The Right To Power




Carl Sandburg once wrote “A nation that forgets where it came from soon forgets where it is going”. Like and share if you agree! I mean, that’s where we are isn’t it? No one who reads this will disagree with Sandburg, and we all know that we have lost our way, but we are limited to watered down ways of expressing our frustration, like memes. Kind of like the big yellow smiley face that was in our face during Vietnam. Don’t worry, be happy!


What I’m going to write about is the stress which this causes to grow in us as individuals, and as a society; but first, where we came from. To cut things short, the founding fathers made it painfully clear that the authority to govern is conferred by those whom it governs. Every nation which has failed to follow this example has, well, failed. But the founding fathers, having written a perfect document in the constitution could not protect us from subsequent stupidity and corruption. Buttressing the Declaration of Independence, and providing the perfect segue into the constitution the preamble states that “we the people of the United States in order too to form a more perfect union, establish justice, insure domestic tranquility, provide for the common defense,promote the general welfare, and secure the blessings of liberty to ourselves and our posterity do ordain and establish this constitution of the United States of America. Snowflakes? Hardly. This cannot possibly be misunderstood. This is where we came from!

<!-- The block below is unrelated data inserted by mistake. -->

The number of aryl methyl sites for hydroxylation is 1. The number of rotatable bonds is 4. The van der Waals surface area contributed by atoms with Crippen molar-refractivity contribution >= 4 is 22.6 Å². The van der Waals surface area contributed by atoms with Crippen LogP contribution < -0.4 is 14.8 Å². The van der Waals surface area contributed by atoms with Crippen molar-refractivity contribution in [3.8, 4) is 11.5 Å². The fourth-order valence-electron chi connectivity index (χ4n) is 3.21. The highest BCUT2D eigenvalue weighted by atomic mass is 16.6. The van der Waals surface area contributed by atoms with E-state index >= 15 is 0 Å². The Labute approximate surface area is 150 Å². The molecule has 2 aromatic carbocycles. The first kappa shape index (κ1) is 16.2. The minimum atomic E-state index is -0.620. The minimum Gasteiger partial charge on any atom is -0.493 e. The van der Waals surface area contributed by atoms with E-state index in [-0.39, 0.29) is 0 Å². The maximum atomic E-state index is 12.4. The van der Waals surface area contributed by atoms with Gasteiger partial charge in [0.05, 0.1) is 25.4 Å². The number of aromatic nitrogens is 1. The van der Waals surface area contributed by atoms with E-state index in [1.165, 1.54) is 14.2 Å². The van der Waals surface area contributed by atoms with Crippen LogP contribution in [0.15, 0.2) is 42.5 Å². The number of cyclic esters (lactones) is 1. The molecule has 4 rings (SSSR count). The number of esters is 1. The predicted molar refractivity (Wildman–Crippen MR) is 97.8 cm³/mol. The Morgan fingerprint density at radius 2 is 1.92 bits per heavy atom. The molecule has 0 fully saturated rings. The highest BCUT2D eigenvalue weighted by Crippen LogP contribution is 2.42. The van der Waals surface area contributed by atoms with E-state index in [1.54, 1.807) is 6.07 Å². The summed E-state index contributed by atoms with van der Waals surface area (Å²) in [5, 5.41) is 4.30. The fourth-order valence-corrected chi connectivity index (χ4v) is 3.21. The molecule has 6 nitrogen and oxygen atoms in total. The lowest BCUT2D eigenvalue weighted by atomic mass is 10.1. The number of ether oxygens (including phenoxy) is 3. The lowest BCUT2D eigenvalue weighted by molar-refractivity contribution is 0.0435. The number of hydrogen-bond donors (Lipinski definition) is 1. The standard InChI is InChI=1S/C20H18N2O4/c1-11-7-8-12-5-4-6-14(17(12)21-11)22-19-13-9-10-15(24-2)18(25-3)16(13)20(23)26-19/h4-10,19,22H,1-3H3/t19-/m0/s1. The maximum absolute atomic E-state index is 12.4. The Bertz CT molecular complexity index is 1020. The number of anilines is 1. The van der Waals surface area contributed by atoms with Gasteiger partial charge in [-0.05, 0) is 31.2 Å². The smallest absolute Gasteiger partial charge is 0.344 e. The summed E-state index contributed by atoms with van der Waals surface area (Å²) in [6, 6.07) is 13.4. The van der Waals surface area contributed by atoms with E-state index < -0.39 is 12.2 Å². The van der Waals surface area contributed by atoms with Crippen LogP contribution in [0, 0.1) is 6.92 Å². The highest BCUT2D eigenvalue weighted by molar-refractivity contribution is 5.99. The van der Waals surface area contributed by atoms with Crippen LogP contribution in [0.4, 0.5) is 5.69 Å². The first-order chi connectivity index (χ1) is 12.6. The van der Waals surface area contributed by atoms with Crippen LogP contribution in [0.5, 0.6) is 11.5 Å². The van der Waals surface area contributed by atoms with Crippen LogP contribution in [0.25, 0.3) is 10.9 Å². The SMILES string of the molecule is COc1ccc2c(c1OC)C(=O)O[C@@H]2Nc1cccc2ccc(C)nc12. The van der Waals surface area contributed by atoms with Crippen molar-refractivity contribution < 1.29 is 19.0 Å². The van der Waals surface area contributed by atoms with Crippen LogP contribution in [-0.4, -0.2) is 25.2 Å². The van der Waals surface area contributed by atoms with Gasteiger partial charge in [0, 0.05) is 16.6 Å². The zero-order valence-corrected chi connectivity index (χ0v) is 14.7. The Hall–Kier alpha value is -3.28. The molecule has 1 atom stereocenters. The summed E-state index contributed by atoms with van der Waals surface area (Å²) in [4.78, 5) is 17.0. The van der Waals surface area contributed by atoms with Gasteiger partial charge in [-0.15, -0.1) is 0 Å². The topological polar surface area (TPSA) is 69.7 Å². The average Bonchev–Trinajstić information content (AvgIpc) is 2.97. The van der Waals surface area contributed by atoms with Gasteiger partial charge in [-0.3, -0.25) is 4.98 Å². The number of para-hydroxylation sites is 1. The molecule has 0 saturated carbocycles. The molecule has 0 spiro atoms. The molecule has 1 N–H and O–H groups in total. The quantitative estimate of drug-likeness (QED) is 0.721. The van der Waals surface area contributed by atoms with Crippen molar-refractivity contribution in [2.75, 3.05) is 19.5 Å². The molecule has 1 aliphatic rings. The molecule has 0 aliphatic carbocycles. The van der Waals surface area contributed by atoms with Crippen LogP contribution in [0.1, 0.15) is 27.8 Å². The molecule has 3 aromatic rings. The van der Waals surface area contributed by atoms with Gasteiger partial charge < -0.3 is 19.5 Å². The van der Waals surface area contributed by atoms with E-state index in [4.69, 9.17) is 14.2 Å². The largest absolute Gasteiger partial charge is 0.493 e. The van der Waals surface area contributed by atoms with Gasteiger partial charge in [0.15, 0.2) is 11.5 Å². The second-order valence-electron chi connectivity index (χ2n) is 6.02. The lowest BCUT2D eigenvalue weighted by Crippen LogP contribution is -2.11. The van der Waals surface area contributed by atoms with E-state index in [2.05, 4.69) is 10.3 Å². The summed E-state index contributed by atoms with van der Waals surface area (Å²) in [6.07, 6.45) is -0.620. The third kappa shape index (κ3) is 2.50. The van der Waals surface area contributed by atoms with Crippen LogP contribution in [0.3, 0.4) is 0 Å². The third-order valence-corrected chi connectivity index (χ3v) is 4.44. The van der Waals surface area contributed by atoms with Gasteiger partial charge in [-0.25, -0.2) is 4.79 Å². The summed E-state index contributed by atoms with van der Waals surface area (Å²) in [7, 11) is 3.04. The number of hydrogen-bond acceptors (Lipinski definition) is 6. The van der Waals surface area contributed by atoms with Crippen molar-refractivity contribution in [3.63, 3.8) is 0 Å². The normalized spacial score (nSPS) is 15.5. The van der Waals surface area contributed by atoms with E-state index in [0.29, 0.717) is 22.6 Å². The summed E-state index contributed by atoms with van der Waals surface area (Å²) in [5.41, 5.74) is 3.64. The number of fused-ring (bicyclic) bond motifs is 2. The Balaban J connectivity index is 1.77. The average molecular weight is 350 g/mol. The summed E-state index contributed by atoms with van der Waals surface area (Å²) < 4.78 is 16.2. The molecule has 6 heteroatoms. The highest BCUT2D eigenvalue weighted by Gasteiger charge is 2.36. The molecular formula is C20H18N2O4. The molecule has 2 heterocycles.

Using this as a reference point for our future, it’s crystal clear that we have lost our way to a future that might be rationally charted from that point. Now, let me make something perfectly clear: it ain’t politics as we lowercase citizens think of politics. It’s politics the way that the uppercase players think of it. Long term. Not four years, or eight years, but 20 years at the least, which is the average term of a Supreme Court justice, and usually much, much longer due to customs such as stare decisis (google it guys, I’ve got a word limit here). So let’s just visit a few cases where the supreme Ugga Bugga (sorry, just trying to convey some contempt of court here) decided that the preamble was kind of like that last couple of squares of toilet paper we never bother peeling off to use. It’s there, but what the hell, let’s throw it away. As late as 1946 the court quoted the majority justice in Holmes v Jennison when justifying their decision against the state of California for levying an illegal sales tax against Richfield oil corporation, and I quote the court: “ All words in the constitution are meaningful. Every word appears to have been weighed with the utmost deliberation, and its force and effect have been understood. No word in the instrument can be rejected as superfluous, or unmeaningful”. Boo Ya! Now, I don’t know what you, dear reader, believe, but I for one think that we, as a nation had our heads screwed on pretty tight. So, to be clear, in 1946 we remembered where we came from, and thus presumably knew where we were going. But wait! What about 1904 when the court tried Jacobson v Mass? This case essentially upheld the power of the federal government’s right to compulsory vaccination of citizens. The view of the decision was that sometimes the rights of the individual must be infringed upon for the common good. As a liberal, I’m okay with that, liberty does not mean that we may act in a completely unrestrained fashion, but it clearly represents the verge of the slipperiest of slopes. The judicial review further decided that this made citizens subject to the police power of the state. No real surprise to 21st century Americans right? I mean, have you read the Patriot Act? Still walking the tightrope, the court then stated that “the Preamble indicates the general purpose for which the people ordained and established the Constitution”,and then that “the Preamble has never been regarded as the source of any substantive power conferred upon the government of the United States, or on any of its departments”. Oops.